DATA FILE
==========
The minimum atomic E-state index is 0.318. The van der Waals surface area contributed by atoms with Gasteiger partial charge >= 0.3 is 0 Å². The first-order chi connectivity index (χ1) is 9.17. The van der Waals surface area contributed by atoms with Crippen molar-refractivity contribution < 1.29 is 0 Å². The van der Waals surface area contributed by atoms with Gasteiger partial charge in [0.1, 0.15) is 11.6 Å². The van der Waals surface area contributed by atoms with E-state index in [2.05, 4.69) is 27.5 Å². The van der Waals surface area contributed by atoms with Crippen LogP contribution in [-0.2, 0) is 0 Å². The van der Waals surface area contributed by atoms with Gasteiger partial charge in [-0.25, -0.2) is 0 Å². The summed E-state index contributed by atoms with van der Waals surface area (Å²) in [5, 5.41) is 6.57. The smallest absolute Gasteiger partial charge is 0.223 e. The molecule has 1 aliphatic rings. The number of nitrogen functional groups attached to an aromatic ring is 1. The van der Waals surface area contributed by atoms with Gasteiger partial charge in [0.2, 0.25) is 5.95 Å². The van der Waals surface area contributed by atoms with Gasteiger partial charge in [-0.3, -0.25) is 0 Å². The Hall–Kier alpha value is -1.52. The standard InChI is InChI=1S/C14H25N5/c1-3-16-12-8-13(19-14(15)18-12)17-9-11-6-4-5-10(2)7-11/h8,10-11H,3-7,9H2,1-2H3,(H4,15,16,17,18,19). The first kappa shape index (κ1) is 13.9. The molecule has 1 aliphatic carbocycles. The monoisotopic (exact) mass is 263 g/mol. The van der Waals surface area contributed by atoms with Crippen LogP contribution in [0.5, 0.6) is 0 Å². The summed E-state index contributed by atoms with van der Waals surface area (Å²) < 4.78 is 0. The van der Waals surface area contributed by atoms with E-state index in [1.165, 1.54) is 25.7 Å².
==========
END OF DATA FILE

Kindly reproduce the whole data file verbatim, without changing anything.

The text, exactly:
The minimum atomic E-state index is 0.318. The van der Waals surface area contributed by atoms with Gasteiger partial charge >= 0.3 is 0 Å². The first-order chi connectivity index (χ1) is 9.17. The van der Waals surface area contributed by atoms with Crippen molar-refractivity contribution < 1.29 is 0 Å². The van der Waals surface area contributed by atoms with Gasteiger partial charge in [0.1, 0.15) is 11.6 Å². The van der Waals surface area contributed by atoms with E-state index in [2.05, 4.69) is 27.5 Å². The van der Waals surface area contributed by atoms with Crippen LogP contribution in [-0.2, 0) is 0 Å². The van der Waals surface area contributed by atoms with Gasteiger partial charge in [-0.25, -0.2) is 0 Å². The summed E-state index contributed by atoms with van der Waals surface area (Å²) in [5, 5.41) is 6.57. The smallest absolute Gasteiger partial charge is 0.223 e. The molecule has 1 aliphatic rings. The number of nitrogen functional groups attached to an aromatic ring is 1. The van der Waals surface area contributed by atoms with Gasteiger partial charge in [0.2, 0.25) is 5.95 Å². The van der Waals surface area contributed by atoms with Gasteiger partial charge in [-0.3, -0.25) is 0 Å². The Hall–Kier alpha value is -1.52. The standard InChI is InChI=1S/C14H25N5/c1-3-16-12-8-13(19-14(15)18-12)17-9-11-6-4-5-10(2)7-11/h8,10-11H,3-7,9H2,1-2H3,(H4,15,16,17,18,19). The first kappa shape index (κ1) is 13.9. The molecule has 1 aliphatic carbocycles. The monoisotopic (exact) mass is 263 g/mol. The van der Waals surface area contributed by atoms with Crippen LogP contribution in [0.5, 0.6) is 0 Å². The summed E-state index contributed by atoms with van der Waals surface area (Å²) < 4.78 is 0. The van der Waals surface area contributed by atoms with E-state index in [1.165, 1.54) is 25.7 Å².